When Moshe Ha Elion sings, his clear, strong voice intones the rise and fall of a life lost too soon. His younger sister Nina was only 14 when she died after a treacherous journey by train from their native Thessaloniki, Greece to the ovens at Auschwitz. His Sephardic ballad, “La Djovenika al Lager” (or “The Maiden in the Lager”), was written in her memory. The opening line falls out like a sigh: “La linda djovenika…” This translates to “the fair, young maiden”—or, as Moshe loves to say in English, “pretty girl,” rolling the ‘r’ with a faint smile. Blonde, blue-eyed Nina perished the first day she arrived at the camp, but despite many harrowing events, illness and a nearly crippling depression, Moshe survived. Now he remembers the loss of his sister through writing poetry and setting it to music.
When I first met Moshe at his home several years ago, I was studying the ancestral language of the Sephardim, commonly known as Ladino, as a part of my PhD. True to his habit, Moshe greeted me with song. As a researcher, I recognized in that moment that music provided me the perfect way to learn more about his life, but at that point, I still did not know the role that music was going to play in our relationship.
Over a few years of conversations that Moshe and I shared drinking café turkit on his doily-covered couch, I learned that he had a dream of translating “La Djovenika al Lager” into English and having it performed. He pleaded with me to translate his epic poem of 88 couplets into rhyming verse, so that the three-part melody scheme would still correspond. “La kero en inglez, Kiki,” he would repeat to me, calling me by my love-name, “Ke se aze en inglez.” And in English he would have it. I determined to create a workable translation into English, thinking to myself that it probably would not be hard at all. What could be so hard about writing melodic verse in iambic heptameter?
Day one, I was in for a surprise. It turns out that I was not the reincarnated Shakespeare that I thought myself to be. Moshe became petulant. With a disappointed look, he would tell me in Hebrew, “Lo, lo, lo. Not good. Lo maspik tov.” Back to the drawing table. After so little success, I became antsy too. Every time that I accidentally picked a word that was off-kilter, Moshe would tense up his entire body almost to the point of convulsing. I could not understand why the rhymes that were slightly off would unsettle him in such a visceral way. Beginning to fear that Moshe’s dream of the translation and performance would never be realized, I would sit at his little desk and pray for inspiration. One of the most laborious couplets was about the wake-up call to work at Auschwitz. We went through seemingly countless versions with minute variations:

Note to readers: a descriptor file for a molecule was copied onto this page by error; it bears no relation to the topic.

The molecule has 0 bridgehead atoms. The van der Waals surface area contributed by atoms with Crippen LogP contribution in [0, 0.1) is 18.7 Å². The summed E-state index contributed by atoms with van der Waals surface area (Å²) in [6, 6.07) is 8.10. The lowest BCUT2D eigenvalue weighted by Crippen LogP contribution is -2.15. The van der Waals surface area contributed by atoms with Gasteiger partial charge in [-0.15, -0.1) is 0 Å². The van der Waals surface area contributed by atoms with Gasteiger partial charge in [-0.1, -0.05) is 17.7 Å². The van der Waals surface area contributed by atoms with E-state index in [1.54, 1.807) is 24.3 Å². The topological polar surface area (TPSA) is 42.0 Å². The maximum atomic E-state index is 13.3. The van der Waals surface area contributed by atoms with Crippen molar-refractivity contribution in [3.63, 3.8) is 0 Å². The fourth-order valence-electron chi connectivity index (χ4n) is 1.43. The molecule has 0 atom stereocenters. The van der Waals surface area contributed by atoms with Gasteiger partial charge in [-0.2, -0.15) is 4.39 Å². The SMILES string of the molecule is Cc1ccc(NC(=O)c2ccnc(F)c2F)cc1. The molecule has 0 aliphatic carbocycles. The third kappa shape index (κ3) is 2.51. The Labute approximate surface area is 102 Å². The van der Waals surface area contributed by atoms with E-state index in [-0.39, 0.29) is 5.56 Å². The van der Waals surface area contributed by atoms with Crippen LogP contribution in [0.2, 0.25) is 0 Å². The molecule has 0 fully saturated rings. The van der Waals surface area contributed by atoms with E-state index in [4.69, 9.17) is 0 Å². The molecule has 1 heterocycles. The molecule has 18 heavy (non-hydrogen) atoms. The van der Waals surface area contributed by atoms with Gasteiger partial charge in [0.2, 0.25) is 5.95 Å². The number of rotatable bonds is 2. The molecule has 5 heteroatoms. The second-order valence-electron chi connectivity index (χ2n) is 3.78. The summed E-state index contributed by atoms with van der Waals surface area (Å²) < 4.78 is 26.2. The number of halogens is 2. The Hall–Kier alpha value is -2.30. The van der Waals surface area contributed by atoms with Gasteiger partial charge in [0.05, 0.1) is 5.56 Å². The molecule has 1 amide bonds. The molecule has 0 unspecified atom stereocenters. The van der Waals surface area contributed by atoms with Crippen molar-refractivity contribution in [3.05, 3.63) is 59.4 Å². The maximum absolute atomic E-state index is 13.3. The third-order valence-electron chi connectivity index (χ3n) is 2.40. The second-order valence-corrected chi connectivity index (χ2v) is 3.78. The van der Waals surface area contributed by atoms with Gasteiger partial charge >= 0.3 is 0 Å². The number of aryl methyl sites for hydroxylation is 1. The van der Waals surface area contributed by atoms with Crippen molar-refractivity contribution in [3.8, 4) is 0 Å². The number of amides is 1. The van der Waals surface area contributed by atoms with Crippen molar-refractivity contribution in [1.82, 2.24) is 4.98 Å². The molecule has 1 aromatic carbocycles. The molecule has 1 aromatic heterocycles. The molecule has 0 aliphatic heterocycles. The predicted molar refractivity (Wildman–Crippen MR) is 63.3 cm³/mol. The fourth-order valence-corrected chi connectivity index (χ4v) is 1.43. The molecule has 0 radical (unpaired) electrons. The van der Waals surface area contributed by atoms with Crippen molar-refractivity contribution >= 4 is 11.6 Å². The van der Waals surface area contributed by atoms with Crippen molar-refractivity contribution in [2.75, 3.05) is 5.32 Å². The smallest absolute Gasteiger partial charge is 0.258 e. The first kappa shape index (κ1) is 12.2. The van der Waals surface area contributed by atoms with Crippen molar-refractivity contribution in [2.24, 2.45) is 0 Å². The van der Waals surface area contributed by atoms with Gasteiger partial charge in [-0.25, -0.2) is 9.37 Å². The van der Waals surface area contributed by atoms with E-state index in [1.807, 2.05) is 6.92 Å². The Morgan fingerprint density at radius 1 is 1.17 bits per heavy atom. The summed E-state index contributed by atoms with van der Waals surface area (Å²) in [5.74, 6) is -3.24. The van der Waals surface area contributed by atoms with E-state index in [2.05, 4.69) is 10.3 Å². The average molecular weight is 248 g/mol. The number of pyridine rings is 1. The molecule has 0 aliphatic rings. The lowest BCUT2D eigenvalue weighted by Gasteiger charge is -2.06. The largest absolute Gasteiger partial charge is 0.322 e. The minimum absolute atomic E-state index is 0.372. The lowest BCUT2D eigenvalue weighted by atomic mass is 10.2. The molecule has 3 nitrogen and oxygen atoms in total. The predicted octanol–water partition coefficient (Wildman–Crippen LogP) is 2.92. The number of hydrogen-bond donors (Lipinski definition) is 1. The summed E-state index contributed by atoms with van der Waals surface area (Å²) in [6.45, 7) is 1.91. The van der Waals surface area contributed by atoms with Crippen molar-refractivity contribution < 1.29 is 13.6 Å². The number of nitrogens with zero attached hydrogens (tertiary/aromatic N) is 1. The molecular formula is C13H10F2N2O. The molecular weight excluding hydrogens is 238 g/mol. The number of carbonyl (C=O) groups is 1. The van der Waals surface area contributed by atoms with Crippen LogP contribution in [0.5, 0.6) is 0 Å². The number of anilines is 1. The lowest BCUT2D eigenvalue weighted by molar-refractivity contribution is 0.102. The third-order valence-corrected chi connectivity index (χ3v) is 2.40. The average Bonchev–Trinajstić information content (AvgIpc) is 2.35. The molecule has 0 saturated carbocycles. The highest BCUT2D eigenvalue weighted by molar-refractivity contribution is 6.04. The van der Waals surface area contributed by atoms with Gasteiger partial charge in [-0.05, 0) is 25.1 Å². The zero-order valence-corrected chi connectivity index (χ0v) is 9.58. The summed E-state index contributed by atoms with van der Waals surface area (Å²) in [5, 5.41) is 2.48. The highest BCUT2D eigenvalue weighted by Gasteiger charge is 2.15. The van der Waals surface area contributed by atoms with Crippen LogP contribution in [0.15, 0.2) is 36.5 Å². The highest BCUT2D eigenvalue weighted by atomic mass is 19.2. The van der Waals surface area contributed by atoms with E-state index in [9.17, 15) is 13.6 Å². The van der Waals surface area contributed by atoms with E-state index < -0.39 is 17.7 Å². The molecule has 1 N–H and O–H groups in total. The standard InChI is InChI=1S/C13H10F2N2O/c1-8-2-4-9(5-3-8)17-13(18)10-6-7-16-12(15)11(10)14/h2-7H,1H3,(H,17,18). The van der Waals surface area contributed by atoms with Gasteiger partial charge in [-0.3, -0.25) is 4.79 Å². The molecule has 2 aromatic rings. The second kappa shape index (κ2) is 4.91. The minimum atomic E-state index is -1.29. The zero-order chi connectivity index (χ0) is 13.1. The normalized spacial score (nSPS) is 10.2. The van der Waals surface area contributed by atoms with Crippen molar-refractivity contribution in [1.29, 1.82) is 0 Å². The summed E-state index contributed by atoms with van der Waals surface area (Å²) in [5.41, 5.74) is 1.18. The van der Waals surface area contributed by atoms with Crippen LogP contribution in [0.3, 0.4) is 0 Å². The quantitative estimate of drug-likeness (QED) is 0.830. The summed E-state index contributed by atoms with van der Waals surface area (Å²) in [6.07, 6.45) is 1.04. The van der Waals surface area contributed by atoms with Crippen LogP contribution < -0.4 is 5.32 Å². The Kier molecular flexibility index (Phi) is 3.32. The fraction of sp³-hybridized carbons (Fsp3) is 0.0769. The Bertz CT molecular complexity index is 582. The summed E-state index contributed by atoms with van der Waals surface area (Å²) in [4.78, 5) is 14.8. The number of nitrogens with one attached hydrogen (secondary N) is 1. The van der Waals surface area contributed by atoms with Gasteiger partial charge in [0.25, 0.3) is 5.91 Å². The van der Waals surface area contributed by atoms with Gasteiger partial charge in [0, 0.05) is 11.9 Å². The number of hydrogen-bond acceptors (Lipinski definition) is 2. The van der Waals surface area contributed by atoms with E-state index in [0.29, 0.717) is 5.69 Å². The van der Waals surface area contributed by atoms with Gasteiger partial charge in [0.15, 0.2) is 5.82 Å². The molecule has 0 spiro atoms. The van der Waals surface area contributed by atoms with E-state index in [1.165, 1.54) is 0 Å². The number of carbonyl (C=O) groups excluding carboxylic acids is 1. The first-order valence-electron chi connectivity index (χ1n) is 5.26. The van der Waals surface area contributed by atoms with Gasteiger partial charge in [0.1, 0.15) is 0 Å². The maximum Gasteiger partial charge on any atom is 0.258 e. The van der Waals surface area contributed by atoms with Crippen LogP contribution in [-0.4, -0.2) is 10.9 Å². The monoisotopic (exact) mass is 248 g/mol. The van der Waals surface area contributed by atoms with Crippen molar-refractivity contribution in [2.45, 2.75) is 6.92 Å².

They take them to work while, they are in step all marching,
While the orchestra beats, without even arms swaying.
They take them to work, they have to march in pace
While the orchestra plays, they cannot sway or race.
They take them to work, they have to march in tempo,
While the orchestra plays, not swaying to kommando.
After hours of singing the different versions together, I began to disassociate. Observing the contortion of his face, I watched him remember the fear of imminent death. Each time we read, it was as if Moshe were marching at Auschwitz once again. If he were out of line with the strict rhythm of the Nazi marching band, he would be shot. I witnessed the insidious convulsion of his body and the bitterness in his eyes. With every beat, he relived the marching step of that unconscionable reveille.
I do not remember how we ended work that day. It was as though Moshe’s comfortable little office had been transformed by the anguished notes of his song into something sinister. “Maspik,” Moshe said after a long day’s work. “Enough.” He went off to rest on the couch, but I was more restless than ever, feeling like the crystalline water and sands of Bat Yam, Israel could not stretch far enough before me to run the course of my thoughts.
Despite these difficulties, as we continued the translation, I grew to love Moshe’s imperious attention to rhythm. I decided to embrace the metronomic quality of his music as part of the story of his trauma, but also of his resilience. Each beat represented a shot from a Nazi weapon, but it also represented each moment that Moshe survived—each day that passed, each morning that the march was successfully completed. Sometimes, I would ignore the way the music pressed stridently forward and just close my eyes. I would let Moshe’s haunting ballad flow over my body like a stream; time and time again, his music would transform our surroundings. In the cool of late afternoons, his office became a sanctuary for me.
Now our translation is finished as best as I know how to do it. But these days, Moshe still does not rest. On November 29, I directed the first choral performance of “The Fair Young Maiden” in English at my university, but this is only a start. His dream is that the translated piece be performed before the United Nations, and I hope to help him see that dream to fruition. In the meantime, on this day, Yom HaShoah, I stop to remember the sounds of the Shoah according to Moshe. The unrelenting rhythm of his music signifies both trauma and healing. The melody descends and builds; it breaks down, but also triumphs. With each note, Moshe remembers his little sister, but he also evokes his own will to live, his indefatigable résistance and, ultimately, his dream.
Judith K. Lang Hilgartner recently completed her PhD as a Rachel Winer Manin Jewish Studies Fellow from the University of Virginia. She specializes in Latin American Jewish Studies, as well as Sephardic Studies worldwide.